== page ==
I Hate Having To Discipline My Child
I’m no power-hungry mom. While I realize that I enjoy a lot of power and control in my home, I don’t always love to be the parent who makes all the decisions for our family and the kids.
But one thing I’m not really skilled at is disciplining my daughter. My daughter is so strong-willed, and disciplining her isn’t easy.
I remember the first time she showed me how strong-willed she was.
She was only two months old. I was at home, still getting used to this new phase. I wanted to be the best mom possible, so I spent time pouring over tons of parenting books. And the more I read, the reality was that all signs pointed to putting my child on a schedule. I figured that these experts were right, and demand feeding my child every 90 minutes or so was bad, so I did my best to comply. I tried what the authors said verbatim. And the result? My spirited infant was irate. She knew exactly what worked for her, and she let us know loud and clear what she wanted. As soon as we reverted to the old rhythm that worked for her, everything was fine again.
She’d arch her back at four months when I put her in her crib without warning.
At about one year old, she cried her eyes out when I didn’t let her eat soap. One time, she cried because I wouldn’t let her go outside without her jacket when it was so cold. And on hot sunny days, she wants to wear her very creative clothing combination like gumboots and tons of dress-up jewelry.
Since then, there have always been countless episodes like this.
There’s this one time when I was rushing to prepare dinner one night when I heard her start to toss her toys at the TV in the living room. I’d told her so many times before not to do it because it was wrong. From the kitchen, I told her, “Don’t toss your toys at the TV.” As just as soon as I’d warned her, she responded by saying, “okay, mommy.” One minute later and she got right back to it. Do you know what I did? Absolutely nothing. I honestly had no energy left in me for a fight, so I ignored what she was doing, focused on getting food on the table, and prayed that my daughter wouldn’t smash anything. It was a bad tactic because I may have avoided a conflict in the short run by wimping out, but I was only setting myself up for others.
It hit me that this wasn’t the first time I let my daughter have her way. I’d done it a couple of times before, even when I knew that this was wrong.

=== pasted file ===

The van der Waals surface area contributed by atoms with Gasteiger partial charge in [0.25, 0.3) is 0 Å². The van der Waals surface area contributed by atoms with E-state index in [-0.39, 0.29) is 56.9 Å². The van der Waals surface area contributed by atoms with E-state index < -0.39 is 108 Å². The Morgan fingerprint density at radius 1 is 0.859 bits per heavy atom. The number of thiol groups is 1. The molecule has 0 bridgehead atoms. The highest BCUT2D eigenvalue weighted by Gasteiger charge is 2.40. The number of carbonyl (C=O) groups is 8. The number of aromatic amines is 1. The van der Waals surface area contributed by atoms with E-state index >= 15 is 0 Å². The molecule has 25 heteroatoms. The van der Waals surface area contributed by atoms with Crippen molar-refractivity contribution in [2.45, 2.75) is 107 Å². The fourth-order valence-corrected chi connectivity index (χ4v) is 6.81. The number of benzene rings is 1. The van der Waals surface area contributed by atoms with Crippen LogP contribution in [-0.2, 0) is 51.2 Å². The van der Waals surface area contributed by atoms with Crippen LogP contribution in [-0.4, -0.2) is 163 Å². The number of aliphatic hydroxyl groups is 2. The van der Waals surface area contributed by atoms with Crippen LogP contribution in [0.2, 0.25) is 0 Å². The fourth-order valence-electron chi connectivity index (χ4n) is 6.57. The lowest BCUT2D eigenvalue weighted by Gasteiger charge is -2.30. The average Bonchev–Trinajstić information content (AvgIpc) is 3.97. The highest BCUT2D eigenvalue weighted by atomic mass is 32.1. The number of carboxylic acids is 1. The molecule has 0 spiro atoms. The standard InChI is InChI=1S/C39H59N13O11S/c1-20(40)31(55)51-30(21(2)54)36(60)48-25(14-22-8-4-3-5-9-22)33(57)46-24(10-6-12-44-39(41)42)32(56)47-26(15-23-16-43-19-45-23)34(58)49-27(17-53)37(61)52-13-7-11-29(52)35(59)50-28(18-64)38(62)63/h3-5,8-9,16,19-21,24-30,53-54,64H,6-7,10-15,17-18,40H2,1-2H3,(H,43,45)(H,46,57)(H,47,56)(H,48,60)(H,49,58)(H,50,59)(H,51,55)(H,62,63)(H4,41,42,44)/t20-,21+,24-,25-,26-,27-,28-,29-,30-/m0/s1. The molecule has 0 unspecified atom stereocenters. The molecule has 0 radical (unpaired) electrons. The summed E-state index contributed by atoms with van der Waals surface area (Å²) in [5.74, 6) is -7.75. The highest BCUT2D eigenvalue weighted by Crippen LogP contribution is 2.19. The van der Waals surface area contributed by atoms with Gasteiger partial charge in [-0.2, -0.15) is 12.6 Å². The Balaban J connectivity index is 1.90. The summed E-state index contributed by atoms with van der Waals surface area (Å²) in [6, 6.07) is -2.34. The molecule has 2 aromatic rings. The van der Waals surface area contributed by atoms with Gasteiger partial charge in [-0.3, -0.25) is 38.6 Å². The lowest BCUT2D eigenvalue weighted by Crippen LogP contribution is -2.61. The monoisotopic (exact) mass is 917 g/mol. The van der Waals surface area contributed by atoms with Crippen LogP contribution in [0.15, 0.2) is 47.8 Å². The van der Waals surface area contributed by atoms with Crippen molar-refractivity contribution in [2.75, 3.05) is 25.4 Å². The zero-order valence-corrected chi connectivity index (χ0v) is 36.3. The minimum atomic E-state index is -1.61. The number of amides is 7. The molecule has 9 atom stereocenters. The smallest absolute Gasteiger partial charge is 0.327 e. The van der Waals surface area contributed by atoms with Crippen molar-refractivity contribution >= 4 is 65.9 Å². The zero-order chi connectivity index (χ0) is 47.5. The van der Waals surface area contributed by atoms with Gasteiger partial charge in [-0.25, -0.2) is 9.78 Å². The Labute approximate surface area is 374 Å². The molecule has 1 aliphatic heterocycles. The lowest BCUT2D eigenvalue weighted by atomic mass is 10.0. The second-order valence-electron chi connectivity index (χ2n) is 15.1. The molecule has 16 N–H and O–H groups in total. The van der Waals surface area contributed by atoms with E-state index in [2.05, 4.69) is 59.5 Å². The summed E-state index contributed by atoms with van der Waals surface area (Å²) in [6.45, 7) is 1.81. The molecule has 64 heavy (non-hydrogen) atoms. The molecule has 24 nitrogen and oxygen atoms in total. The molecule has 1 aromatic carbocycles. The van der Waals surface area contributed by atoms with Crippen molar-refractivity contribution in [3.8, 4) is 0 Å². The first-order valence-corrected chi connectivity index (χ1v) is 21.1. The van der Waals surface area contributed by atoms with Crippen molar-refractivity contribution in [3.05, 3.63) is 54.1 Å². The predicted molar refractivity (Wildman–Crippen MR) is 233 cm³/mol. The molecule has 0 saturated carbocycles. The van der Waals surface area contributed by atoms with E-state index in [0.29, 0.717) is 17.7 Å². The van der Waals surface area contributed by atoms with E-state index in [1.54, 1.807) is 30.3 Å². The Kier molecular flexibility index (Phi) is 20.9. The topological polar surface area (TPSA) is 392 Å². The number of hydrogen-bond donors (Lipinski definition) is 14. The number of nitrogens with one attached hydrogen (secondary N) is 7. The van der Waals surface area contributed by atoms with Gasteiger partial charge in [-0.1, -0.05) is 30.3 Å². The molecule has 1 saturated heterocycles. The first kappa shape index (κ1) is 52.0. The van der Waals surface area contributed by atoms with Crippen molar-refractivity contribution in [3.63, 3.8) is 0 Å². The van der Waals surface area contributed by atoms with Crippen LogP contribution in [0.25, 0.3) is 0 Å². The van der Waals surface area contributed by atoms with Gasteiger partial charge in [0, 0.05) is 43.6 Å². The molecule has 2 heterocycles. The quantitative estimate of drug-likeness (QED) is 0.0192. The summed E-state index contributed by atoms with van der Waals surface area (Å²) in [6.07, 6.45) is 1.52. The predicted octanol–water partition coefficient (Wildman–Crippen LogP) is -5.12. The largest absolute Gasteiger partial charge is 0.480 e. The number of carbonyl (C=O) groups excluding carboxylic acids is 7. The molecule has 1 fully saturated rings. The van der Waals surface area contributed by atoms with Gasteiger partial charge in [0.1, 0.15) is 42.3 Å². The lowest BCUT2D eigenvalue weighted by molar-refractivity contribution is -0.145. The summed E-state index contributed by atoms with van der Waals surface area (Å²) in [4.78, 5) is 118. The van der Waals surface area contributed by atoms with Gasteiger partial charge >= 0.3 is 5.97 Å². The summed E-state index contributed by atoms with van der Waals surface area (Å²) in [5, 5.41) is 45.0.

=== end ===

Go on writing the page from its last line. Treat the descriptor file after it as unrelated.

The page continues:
It was then that I realized that if I were continually a pushover, there would be no incentive for my daughter to comply. So, my child would listen to me less and less, and her misconduct would worsen. And I sure as hell wasn’t about to raise a spoilt brat.
I have such a soft spot for my little kiddo (so does every parent) that I get worried at the mere thought of disciplining her. And even when I do, my daughter gets into anguished paroxysms of grief, and she becomes inconsolable, making it even worse. But even though I feel guilty, there’s no way I’ll let my child get away with bad behavior.
Yes, society has changed a whole lot since I was a small child. Physical punishment was all the rage back then. However, today it can get you sued and by your own kids. And even with other forms of punishment, I still find it hard to discipline my child.
To not feel so “bad” about disciplining my child, I’ve had to make peace with the fact that I have to do it and learned a few tricks here and there.
First, I’ve created several rules that I feel strongly about and am comfortable enforcing, such as brushing after breakfast, not tossing stuff at the TV, and switching off gadgets half an hour before bedtime. I’ve made it clear to my daughter why they’re important and the consequences if she doesn’t comply. While it was initially challenging to get used, I stood my ground, and my daughter is now used to it.
Also, when my daughter starts to cry when I discipline her, I stay calm and remind myself that I’m doing it for her own good. And finally, I’ve implemented the three-strikes rule. When she does something she isn’t supposed to, I tell her, “Please stop doing that.” When she for it again, I tell her that’s strike 1. If she starts to protest, I tell her that’s strike 2. If she makes it to three, she gets an automatic time-out. While these have been hard to implement, I’m getting the hang of disciplining my child. Yes, it isn’t easy, but I have fewer battles with her, and I have more opportunities to truly enjoy being with her.
Editor’s Note: This is a personal essay and it’s the sole experience and beliefs of the writer. It does not represent Babygaga’s views.
Children this age are experiencing many developmental changes, making them act this way, and it doesn’t mean that anything is wrong with them or you.
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